“About the child’s wish,” he continued. “About her having written to his wife. It seems her last letters have not been answered.”

He paused, and Mrs. Ansell, with her usual calm precision, proceeded to measure the tea into the fluted Georgian tea-pot. She could be as reticent in approval as in reprehension, and not for the world would she have seemed to claim any share in the turn that events appeared to be taking. She even preferred the risk of leaving her old friend to add half-reproachfully: “I told Amherst what you and the nurse thought.”

“Yes?”

“That Cicely pines for his wife. I put it to him in black and white.” The words came out on a deep strained breath, and Mrs. Ansell faltered: “Well?”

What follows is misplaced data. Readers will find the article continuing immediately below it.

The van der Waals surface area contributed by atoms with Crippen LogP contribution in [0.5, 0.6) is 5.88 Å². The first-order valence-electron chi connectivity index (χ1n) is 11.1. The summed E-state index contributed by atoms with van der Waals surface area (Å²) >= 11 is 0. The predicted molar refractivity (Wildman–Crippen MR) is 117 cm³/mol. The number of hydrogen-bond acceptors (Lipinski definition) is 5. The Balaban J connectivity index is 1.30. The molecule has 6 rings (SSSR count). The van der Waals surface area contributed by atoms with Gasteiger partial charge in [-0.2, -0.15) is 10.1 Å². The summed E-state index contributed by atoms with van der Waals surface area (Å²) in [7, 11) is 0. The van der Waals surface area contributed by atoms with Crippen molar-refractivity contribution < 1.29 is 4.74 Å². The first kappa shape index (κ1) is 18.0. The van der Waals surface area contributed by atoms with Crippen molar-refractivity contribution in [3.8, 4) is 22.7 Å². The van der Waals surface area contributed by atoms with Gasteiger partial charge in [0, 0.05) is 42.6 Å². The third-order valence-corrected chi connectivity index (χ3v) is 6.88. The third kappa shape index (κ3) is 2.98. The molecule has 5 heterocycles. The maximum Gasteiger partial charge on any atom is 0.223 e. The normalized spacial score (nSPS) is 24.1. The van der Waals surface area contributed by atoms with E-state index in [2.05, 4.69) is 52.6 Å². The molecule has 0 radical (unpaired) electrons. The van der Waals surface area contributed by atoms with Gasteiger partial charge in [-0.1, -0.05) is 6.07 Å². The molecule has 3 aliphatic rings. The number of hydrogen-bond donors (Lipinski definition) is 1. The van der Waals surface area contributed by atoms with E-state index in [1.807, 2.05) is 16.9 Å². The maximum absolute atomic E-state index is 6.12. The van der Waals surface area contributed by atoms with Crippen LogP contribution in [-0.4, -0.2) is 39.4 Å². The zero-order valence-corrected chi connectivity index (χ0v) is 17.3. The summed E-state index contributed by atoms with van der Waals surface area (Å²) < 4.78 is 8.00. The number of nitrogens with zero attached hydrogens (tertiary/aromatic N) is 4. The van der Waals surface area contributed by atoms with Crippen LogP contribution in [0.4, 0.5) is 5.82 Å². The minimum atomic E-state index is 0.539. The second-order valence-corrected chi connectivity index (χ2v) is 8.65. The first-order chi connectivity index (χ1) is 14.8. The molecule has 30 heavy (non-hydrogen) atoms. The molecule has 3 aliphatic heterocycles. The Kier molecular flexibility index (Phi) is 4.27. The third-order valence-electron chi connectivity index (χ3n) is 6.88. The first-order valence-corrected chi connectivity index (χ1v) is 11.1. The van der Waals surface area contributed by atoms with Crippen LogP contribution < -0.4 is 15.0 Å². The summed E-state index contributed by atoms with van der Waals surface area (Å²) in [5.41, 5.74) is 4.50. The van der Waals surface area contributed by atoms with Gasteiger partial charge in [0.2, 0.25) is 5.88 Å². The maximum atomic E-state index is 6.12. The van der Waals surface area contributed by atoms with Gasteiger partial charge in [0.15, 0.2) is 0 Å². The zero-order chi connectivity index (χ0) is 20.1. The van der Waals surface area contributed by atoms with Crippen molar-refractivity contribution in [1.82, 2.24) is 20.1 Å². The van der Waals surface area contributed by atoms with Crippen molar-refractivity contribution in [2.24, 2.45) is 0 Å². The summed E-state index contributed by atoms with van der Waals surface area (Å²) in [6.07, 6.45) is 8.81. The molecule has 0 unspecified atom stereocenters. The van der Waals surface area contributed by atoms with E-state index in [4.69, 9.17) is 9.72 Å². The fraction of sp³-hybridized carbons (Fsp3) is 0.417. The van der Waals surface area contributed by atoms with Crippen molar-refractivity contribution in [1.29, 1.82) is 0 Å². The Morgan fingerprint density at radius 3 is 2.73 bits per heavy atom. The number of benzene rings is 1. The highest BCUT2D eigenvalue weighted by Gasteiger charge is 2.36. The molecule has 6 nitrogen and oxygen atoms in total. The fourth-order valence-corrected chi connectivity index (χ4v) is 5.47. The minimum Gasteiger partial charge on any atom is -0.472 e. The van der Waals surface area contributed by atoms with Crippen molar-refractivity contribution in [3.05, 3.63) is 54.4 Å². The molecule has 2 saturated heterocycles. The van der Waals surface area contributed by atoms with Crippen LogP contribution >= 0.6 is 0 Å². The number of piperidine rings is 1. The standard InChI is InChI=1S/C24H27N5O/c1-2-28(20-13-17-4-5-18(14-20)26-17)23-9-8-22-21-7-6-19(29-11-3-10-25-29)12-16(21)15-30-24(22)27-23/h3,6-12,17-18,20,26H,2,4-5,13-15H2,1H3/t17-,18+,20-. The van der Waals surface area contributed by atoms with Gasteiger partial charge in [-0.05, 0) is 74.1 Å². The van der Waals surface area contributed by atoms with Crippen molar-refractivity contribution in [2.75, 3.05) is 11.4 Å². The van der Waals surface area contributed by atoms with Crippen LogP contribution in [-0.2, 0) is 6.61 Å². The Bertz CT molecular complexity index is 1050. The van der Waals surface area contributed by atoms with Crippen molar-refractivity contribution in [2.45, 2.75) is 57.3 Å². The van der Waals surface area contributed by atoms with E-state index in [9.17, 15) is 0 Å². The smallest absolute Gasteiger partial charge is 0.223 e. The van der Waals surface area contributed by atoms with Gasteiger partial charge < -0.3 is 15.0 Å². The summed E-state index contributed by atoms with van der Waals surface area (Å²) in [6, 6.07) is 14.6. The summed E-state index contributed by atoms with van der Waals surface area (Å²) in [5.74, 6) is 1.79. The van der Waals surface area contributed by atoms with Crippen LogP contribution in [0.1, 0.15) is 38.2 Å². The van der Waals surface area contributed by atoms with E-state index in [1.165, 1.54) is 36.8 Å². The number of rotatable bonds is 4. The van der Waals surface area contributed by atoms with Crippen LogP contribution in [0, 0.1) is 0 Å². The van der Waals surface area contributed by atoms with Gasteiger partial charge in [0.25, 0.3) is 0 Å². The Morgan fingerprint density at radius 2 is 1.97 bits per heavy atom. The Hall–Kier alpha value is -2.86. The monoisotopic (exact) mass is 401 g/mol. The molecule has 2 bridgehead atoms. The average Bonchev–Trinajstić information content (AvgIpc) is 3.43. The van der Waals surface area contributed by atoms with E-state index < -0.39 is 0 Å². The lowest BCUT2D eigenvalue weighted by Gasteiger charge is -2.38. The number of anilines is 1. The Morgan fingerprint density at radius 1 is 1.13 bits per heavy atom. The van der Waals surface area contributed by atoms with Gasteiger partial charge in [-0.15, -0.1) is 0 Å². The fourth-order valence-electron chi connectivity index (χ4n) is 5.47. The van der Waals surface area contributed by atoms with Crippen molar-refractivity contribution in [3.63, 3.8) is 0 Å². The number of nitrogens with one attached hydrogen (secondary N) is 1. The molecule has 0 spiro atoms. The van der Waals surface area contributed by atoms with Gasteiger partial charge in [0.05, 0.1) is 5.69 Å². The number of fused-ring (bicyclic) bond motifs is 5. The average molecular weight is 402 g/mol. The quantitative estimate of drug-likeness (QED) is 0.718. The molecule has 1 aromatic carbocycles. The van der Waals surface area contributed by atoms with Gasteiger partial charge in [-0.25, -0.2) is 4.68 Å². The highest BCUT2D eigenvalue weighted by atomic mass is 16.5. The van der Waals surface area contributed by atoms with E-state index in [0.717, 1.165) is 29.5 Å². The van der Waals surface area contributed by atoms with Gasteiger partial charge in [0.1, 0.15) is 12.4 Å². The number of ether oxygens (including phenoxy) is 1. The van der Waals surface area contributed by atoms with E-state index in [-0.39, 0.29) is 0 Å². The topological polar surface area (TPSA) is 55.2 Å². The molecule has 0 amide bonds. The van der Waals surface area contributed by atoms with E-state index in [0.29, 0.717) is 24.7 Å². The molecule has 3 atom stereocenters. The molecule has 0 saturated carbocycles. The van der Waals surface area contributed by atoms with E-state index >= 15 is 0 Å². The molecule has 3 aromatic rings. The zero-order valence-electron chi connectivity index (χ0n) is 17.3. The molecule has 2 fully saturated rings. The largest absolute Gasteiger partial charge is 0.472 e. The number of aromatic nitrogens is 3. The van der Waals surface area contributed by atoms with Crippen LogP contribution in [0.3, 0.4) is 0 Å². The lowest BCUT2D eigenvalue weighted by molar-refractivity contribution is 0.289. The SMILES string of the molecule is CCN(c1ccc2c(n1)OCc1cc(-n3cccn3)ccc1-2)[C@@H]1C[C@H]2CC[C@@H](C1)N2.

“Well — he doesn’t know where she is himself.”

“Doesn’t know?”

“They’re separated — utterly separated. It’s as I told you: he could hardly name her.”

Mrs. Ansell had unconsciously ceased her ministrations, letting her hands fall on her knee while she brooded in blank wonder on her companion’s face.

“I wonder what reason she could have given him?” she murmured at length.

“For going? He loathes her, I tell you!”

“Yes — but how did she make him?”

He struck his hand violently on the arm of his chair. “Upon my soul, you seem to forget!”

“No.” She shook her head with a half smile. “I simply remember more than you do.”

“What more?” he began with a flush of anger; but she raised a quieting hand.

“What does all that matter — if, now that we need her, we can’t get her?”